So let’s say, for example, that the Natural state of two people is simple co-existence – that is, they really don’t affect one another, and each person lives independently. An example of negative karma would be doing something towards that person that resulted in them having a negative experience, like lying, cheating or stealing from them.  A positive karma element might be helping the other person, teaching the other person, or giving something to them.

A religious element to Buddhism would be the concept of reincarnation, or living with the consequences of what you have done before in past lives, and taking into consideration that your daily actions impact the lives of your future self.  But even further than that, Buddhism also takes into consideration all spiritual influences, positive and negative, of every person you have affected for ten generations before the here-and-now.  For practical purposes, this prevents someone from simply rationalizing, “Okay, I’m being really bad in this life. But so what, It’s mine to live? I one day die, and no one else suffers.” Buddhism teaches that compassion and suffering (or positive and negative karma) is a spiritual inventory that is continuously inherited from generation to generation. To put it really simply – if your life today is really horrible, it’s probably not just your own current actions that led to it being negative. You might be experiencing the result of ten generations of similarly negative lifetimes that have passed the burden on to you. Or looking at this in a strictly psychological manner, the selective experiences of your own ancestors, through parenting practices and behavioral modification, have resulted in how you tend to react to things.

So what do you do with this sack full of negatives? You start performing positive karma actions and help balance all the negatives that you’re carrying. This process is what we refer to as “cutting karma” or more accurately “cutting negative karma.” You might consider the beginning steps being similar to filing your taxes – you need to embrace and accept your own personal liabilities as well as assets. Being able to look into a mirror and accept what you see is an important breakthrough. Instead of immediately becoming critical and determining what you want to change (which becomes ego-centric or self-centered) accept what you see and see if you can have gratitude for what you have been given as a person.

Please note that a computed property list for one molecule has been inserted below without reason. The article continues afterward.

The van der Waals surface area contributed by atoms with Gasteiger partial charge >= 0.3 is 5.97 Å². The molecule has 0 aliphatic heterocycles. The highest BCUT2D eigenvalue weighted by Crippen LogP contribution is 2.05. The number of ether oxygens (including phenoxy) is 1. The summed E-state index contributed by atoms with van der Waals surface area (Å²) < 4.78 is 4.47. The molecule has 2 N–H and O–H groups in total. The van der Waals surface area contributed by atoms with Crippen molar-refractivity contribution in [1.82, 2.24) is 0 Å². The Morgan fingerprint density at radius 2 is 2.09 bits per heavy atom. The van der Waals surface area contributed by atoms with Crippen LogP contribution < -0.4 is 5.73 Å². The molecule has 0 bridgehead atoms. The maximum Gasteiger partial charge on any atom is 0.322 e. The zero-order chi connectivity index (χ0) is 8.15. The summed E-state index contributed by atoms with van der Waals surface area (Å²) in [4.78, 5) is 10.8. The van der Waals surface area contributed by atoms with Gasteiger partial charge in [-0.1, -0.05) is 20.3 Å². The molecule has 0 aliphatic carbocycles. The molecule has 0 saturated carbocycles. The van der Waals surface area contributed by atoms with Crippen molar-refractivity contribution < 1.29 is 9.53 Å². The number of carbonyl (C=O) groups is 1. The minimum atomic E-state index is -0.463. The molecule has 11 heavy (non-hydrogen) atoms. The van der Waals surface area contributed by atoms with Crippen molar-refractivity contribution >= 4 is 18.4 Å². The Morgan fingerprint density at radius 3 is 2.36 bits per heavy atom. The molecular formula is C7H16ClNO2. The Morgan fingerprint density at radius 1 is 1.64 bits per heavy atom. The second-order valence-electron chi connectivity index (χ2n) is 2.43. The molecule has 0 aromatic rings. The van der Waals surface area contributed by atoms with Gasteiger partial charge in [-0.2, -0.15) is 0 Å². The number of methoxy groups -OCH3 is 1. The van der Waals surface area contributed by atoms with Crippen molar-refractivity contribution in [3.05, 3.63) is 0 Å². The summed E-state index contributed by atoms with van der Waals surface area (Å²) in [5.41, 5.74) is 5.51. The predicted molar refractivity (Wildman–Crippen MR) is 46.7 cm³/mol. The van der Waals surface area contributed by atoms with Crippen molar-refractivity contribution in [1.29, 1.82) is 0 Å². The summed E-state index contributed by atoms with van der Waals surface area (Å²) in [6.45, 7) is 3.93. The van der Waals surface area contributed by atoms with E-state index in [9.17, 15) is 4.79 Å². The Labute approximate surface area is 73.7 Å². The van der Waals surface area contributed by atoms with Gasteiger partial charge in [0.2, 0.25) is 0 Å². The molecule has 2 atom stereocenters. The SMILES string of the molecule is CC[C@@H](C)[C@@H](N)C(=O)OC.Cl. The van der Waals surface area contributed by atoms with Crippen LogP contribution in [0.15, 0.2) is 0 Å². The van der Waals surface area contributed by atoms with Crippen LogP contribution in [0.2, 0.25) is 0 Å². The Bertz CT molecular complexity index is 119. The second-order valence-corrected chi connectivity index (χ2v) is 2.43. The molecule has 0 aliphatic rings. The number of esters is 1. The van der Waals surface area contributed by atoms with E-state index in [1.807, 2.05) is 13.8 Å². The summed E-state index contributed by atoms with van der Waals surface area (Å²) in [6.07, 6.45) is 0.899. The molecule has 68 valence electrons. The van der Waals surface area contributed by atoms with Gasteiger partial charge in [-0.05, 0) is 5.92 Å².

Another critical step towards changing karma is to also respect others – do not let your own negative elements affect other people.  While this is a relatively complex idea in concept, I found one of my first beginning questions about buddhist practice to be quite enlightening.

I asked, “What do buddhists do with a homeless person asking for money?” I already knew the principle of reducing your attachments to material things, like money. So it seemed sort of logical that you might just give it away to a needy person. Instead I was challenged with a different perspective: the homeless person has a heavy burden of negative karma. You add to that negative burden by reinforcing the person’s behavior, like pouring gasoline to put out a fire. Does the giving of money to that person lessen your guilty feeling about not doing something for them? (showing another self-centered action) Remember, you cannot really change anything or anybody else other than yourself. The same is true of everyone else. They must want to change themselves and also take steps to make the changes happen.  It’s also important that helping a person does not necessarily mean making things easier for that person.  Asking for a hand-out doesn’t signify the person wants to change what they’re doing, but asking for a job, or for some advice just might get them started on a new path.  These days, when encountering someone asking for money, I’ll usually suggest they do something for someone that might result in a payment, like offering to play cards, or fortune telling, or simply being a good listener, rather than relying upon someone’s guilt..

I’m reminded of a simple instruction made by park rangers to tourists in Yellowstone National Park – Please do not feed the bears.  Why? Is it because we would make the bears fat? Actually it’s because it creates unnatural expectations. The first time a previously-fed bear comes upon a tourist unwilling to feed them, it will get angry and frustrated, and result in dangerous and unpredictable outcomes.  Did you think the bear was unable or unwilling to forage for its own food? Bears that figure out that it’s easier to open up a trash can, or break into a garage for its food, instead of finding and catching prey become dependent on that source. Humans are not that far from the bears in that respect.

So, you have to be very aware of your actions, especially related to how this balance of Karma works. Think carefully about how your actions can unexpectedly generate negative Karma for another person or thing. To serve others and your own self (and ancestors), one of the basic tenements of good behavior, we must also be aware of the appropriate forms that service can take without creating more negative burden in the process.